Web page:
• Journal Article

The impact of state tobacco control program funding cuts on teens' exposure to tobacco control interventions: evidence from Florida

Citation

Davis, K., Crankshaw, E., Farrelly, M., Niederdeppe, J., & Watson, K. (2011). The impact of state tobacco control program funding cuts on teens' exposure to tobacco control interventions: evidence from Florida. American Journal of Health Promotion, 25(3), 176-185.

Abstract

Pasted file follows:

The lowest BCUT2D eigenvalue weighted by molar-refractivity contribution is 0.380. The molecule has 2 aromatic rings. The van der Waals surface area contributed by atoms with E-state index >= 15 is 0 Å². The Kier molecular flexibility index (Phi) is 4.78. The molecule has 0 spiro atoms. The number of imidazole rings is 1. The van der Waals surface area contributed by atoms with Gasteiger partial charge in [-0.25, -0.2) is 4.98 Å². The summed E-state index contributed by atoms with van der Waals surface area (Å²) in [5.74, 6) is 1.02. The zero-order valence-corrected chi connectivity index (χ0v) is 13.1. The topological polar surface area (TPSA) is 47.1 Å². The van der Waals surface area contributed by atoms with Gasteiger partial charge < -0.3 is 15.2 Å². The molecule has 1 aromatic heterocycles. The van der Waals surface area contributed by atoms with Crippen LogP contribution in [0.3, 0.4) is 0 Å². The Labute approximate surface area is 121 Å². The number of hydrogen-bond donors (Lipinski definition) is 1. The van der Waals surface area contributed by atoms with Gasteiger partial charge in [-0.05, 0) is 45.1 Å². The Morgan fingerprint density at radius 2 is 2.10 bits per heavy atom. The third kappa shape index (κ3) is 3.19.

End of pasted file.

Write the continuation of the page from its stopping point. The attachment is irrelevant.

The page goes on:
PURPOSE: Explore the impact of dramatic budget cuts to the Florida Tobacco Control Program (FTCP) on Florida teens' exposure to tobacco control interventions. DESIGN: Survey data on teens in Florida and a comparison sample of the remainder of the United States. Data were collected in six waves between 2002 and 2006, with three waves collected before and three waves collected after the FTCP budget cut in fiscal year (FY) 2004. SETTING: Florida. SUBJECTS: Twelve- to 17-year-old teens in Florida and the remainder of the United States. Between spring 2002 and summer 2006, 7841 interviews of Florida teens and 10,875 interviews of teens in the remainder of the United States were conducted. MEASURES: Exposure to FTCP interventions, including tobacco countermarketing, school and community organizations, and in-school tobacco prevention curricula. ANALYSIS: Multivariable logistic regression models were used to test whether declines in Florida youth's exposure to FTCP interventions were associated with the FTCP budget cut. RESULTS: Following the FY2004 FTCP budget cut, there were greater declines in teens' exposure to tobacco countermarketing campaigns in Florida compared with the remainder of the United States (odds ratio [OR] = .42; p < .001). The FY2004 budget cut also may have had an impact on exposure to in-school tobacco prevention curricula and school youth organizations (OR = .67; p < .001). CONCLUSION: Program budget cuts in Florida resulted in significant declines in exposure to some FTCP interventions (particularly tobacco countermarketing). Research on the correlates of smoking suggests that these budget cuts could have a significant impact on tobacco-related outcomes among teens